If postseason performance is the true measuring stick for quarterbacking excellence, how can we ignore the significance of Colin Kaepernick defeating both Aaron Rodgers and Matt Ryan in back-to-back weeks?
It's illogical to overvalue the postseason so much so that we dismiss the superiority of better quarterbacks, yet pundits might be forced to answer "yes" to the question posed in this headline in light of recent events.
During last year's postseason:
- Tim Tebow defeated Ben Roethlisberger.
- Alex Smith defeated Drew Brees.
- Eli Manning defeated both Aaron Rodgers and Tom Brady.
Again, the trend has continued this postseason:
- Joe Flacco defeated both Peyton Manning and Tom Brady.
- Colin Kaepernick defeated both Aaron Rodgers and Matt Ryan.
Nonsensical rhetoric has preached for years that "the regular season don't mean nothin' if ya can't get the job done when it's all on the line."
Quarterbacks like Peyton Manning, Aaron Rodgers, Drew Brees and Matt Ryan continue to fail during the "only time that matters." Meanwhile, suspect quarterbacks who continue to appear unable to produce during the entirety of the season (you know, those 16 games that we so quickly discount) "will their teams to victory."
The playoffs can be a confusing time.
Sometimes quarterbacks we know are superior (e.g., Tom Brady) get out-performed by their inferior counterparts (e.g., Joe Flacco) and still win.
In last year's AFC Championship Game, Brady went 22-of-36 for 239 yards, zero touchdowns and two interceptions to post a 57.5 passer rating.
"Well, I sucked pretty bad today but our defense saved us," Brady said.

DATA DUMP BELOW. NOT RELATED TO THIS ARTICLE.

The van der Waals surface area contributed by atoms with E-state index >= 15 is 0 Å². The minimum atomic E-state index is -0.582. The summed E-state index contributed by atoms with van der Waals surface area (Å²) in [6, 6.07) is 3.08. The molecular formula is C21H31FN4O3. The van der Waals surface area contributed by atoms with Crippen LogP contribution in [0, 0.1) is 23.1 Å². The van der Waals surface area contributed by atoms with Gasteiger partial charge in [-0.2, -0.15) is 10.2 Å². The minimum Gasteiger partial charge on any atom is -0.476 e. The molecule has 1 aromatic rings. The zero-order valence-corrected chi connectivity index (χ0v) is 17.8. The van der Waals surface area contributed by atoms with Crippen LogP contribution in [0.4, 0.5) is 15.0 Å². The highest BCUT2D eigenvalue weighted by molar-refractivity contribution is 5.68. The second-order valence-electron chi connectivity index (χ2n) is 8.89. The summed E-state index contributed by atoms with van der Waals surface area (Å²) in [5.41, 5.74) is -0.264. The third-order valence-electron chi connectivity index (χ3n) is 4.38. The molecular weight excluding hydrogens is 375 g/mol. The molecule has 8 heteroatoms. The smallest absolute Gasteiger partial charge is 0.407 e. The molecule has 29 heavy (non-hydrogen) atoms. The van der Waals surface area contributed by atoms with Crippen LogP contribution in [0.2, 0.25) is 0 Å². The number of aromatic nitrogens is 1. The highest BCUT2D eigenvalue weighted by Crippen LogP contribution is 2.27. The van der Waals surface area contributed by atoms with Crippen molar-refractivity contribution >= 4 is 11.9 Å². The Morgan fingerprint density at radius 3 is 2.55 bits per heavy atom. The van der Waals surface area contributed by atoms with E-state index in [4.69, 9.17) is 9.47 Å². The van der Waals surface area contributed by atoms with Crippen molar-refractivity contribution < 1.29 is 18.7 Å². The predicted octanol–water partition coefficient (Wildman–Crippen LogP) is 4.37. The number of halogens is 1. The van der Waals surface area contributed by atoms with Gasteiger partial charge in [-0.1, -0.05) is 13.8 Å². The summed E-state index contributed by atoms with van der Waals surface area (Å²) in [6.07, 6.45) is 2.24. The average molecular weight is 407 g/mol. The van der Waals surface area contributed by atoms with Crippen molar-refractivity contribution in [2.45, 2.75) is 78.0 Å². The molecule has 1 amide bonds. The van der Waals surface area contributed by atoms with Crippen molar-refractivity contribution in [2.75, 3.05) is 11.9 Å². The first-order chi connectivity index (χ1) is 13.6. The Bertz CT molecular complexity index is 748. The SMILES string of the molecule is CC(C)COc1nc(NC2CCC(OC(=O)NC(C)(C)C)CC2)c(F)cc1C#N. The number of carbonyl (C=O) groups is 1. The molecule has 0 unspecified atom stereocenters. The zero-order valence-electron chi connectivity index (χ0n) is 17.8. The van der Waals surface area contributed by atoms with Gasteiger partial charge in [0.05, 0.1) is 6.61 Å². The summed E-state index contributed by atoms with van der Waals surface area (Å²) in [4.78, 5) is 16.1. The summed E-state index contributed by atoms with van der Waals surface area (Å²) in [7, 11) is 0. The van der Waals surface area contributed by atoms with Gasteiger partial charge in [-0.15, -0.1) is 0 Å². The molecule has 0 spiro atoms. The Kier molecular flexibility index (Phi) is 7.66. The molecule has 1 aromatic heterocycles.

So-called "expert analysts" continue to emphasize the value of "intangibles" that are impossible to quantify.
Yet, this doesn't seem to concern most people.
For these intangibles to be so valued, can we conclude Kaepernick to be a superior leader to Aaron Rodgers with a higher football IQ and greater "willingness to win"?
Wouldn't he have to?
Or are we severely overvaluing the importance of the postseason while failing to acknowledge that the television ratings-friendly "one and done" concept often eliminates superior teams and superior quarterbacks—resulting in the senseless minimization of the importance of NFL seasons in totality?
Because if January is truly the "only time that matters" and if the greatest quarterbacks "get it done in the postseason," then don't we have to at least begin to consider the superiority of a Colin Kaepernick over the likes of Peyton Manning, Aaron Rodgers and Matt Ryan as well as quarterbacks who couldn't even reach the postseason such as Drew Brees and Eli Manning?
Postseason success > "meaningless regular season"?
I beg to differ.
But it doesn't change the fact that Colin Kaepernick moves on while Manning, Rodgers and Ryan will sit at home on their sofas this coming Super Bowl Sunday.
That's the NFL in January for you.
Ryan Michael is a Senior Writer for Bleacher Report. Any questions, comments or professional inquiries can be directed to his email at: email@example.com.
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